Exam Preparation – Nietzsche “Good and Evil”.
In my first Davidson post I stated that Foucault and Patocka aren’t in the readers, this is a mistake, they are, I just didn’t see them, what an idiot, right? That being the case I’m going to do some notes on Foucault too, hopefully covering my bases for this exam. I’m going to focus on the study questions given to us in the unit manual as they contain previous years essay questions – one figures these will be the exam questions this year.
Qu 1: Explain the difference between ‘good’ and ‘bad’
This question is the basis for much of the first essay (“First Essay: Good and Evil,’ ‘Good and Bad.'”) in our reader, where Nietzsche beings with a critique of the “English psychologists” and their pragmatism:
The way they bungled their moral genealogy comes to light at the very beginning, where the task is to investigate the origin of the concept and judgment “good”. “Originally” – so they decree – “one approved unegoistic actions and called them good from the point of view of those to whom they were done, that is to say, those to whom they were useful; later one forgot how this approval originated and, simply because egoistic actions were always habitually praise as good, one felt them to be good – as if they were something good in themselves.” (Nietzsche, p. 25, On the Genealogy of Morals, 1989)
Nietzsche believes the ‘good’ in pragmatism to be put in the wrong place, it does not arise from those to whom goodness was shown, but rather it was those who called themselves ‘good’ (meaning: the noble, powerful, high-minded etc) who deemed themselves and their actions ‘good. This was done so in contradistinction states Nietzsche to the low (meaning: low-minded, common and plebian) – it was this distance in power that the powerful sought the right to create values as a matter of utility. Nietzsche thinks it is this “pathos of nobility” (p. 26) that allowed the ‘good’ and the ‘bad’ to be defined as above and below, that is the low-minded to be lower, hence bad – Nietzsche believes the ability to conceive of language is an expression of power or the rulers. Hence to Nietzsche ‘good’ is “definitely not linked from the first and by necessity to “unegoistic actions, as the superstition of these genealogists would have it.” (p. 26) Nietzsche found that when he looked at the “real etymological significance of the designations for “good”” (p. 27) coined in different languages he found that it always led back to the same “conceptual transformation” (p. 27) of the ‘good’ meaning “noble”, and “aristocratic”. This notion of privilege also always led to the conception of ‘bad’ as “common, “plebian”, or “low” (as he demonstrates in the histories of the Jewish, Roman, German and Celtic traditions pp.29-36).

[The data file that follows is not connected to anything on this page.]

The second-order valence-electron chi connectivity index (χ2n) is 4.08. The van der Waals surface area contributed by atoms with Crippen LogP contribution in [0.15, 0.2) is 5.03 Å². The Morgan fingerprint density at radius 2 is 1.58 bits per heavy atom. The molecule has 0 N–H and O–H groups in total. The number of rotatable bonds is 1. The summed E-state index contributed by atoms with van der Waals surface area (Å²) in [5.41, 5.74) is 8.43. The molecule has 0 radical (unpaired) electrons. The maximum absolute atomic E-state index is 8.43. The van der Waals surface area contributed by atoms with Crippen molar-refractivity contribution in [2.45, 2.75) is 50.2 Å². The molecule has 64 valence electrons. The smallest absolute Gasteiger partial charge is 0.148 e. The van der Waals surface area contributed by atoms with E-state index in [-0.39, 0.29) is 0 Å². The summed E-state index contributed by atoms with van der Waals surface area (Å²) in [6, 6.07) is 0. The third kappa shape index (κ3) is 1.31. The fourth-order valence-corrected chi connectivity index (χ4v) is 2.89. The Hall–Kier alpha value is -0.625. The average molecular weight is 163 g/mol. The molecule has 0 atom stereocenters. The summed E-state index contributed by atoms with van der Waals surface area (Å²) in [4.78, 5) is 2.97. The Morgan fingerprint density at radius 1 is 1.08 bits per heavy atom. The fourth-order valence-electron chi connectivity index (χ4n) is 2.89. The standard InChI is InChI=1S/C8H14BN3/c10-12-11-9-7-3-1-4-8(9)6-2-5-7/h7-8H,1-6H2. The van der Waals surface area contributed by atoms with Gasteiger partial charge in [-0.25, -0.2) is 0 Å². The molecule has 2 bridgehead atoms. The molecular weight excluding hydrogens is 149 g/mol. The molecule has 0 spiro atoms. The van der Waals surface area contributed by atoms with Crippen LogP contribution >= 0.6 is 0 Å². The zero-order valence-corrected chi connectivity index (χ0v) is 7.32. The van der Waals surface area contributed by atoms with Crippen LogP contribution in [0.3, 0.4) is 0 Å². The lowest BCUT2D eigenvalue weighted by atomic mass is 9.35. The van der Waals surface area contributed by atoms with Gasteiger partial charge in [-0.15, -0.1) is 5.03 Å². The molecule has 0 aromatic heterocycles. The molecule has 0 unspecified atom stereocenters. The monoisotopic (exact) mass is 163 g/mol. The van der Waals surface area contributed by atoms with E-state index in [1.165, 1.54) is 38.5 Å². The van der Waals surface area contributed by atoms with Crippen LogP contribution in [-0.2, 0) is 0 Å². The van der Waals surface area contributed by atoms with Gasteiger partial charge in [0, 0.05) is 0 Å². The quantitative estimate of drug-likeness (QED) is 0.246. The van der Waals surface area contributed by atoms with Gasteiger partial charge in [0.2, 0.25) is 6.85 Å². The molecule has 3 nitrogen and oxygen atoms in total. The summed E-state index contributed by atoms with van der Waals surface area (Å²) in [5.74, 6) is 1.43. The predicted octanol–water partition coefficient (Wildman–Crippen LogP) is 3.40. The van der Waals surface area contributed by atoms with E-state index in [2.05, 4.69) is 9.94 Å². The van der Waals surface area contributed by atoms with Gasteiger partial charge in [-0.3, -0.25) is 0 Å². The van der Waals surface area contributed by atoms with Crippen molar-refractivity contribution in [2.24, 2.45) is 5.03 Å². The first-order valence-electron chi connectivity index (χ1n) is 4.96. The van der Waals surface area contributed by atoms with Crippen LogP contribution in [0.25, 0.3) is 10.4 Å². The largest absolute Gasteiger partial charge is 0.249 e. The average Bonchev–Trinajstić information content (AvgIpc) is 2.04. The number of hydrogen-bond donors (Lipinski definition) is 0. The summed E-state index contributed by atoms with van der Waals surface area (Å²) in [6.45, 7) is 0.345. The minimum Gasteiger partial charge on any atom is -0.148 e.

Juxtaposed to this style or morality Nietzsche talks of “slave morality”, especially ressentiment:
While every noble morality develops from a triumphant affirmation of itself, slave morality from the outset says No to what is “outside,” and what is “different,” what is “not itself”; and this No is its creative deed. This inversion of the value-positing eye – this need to direct one’s view outward instead of back to oneself – is of the essence of ressentiment. (Nietzsche, p. 36-37, On the Genealogy of Morals, 1989)
Nietzsche compare what each type of morality needs, the slave needs a hostile world, while the noble, privilege. It is here he talks of the Greeks who defined their morality by the “happy” and “unhappy” which was different according to Nietzsche as the well-born thought of themselves happy but did not define their morality in contradistinction to their enemies.
Nietzsche, F. W. (1989). “First Essay: Good and Evil,’ ‘Good and Bad.'” Trans. Walter Kaufmann and R.J. Hollingdale. On the Genealogy of Morals. Ecce Homo. Ed. Walter Kaufmann. New York: Vintage Books. Pp. 25, 26, 27, 29-36, 36-37,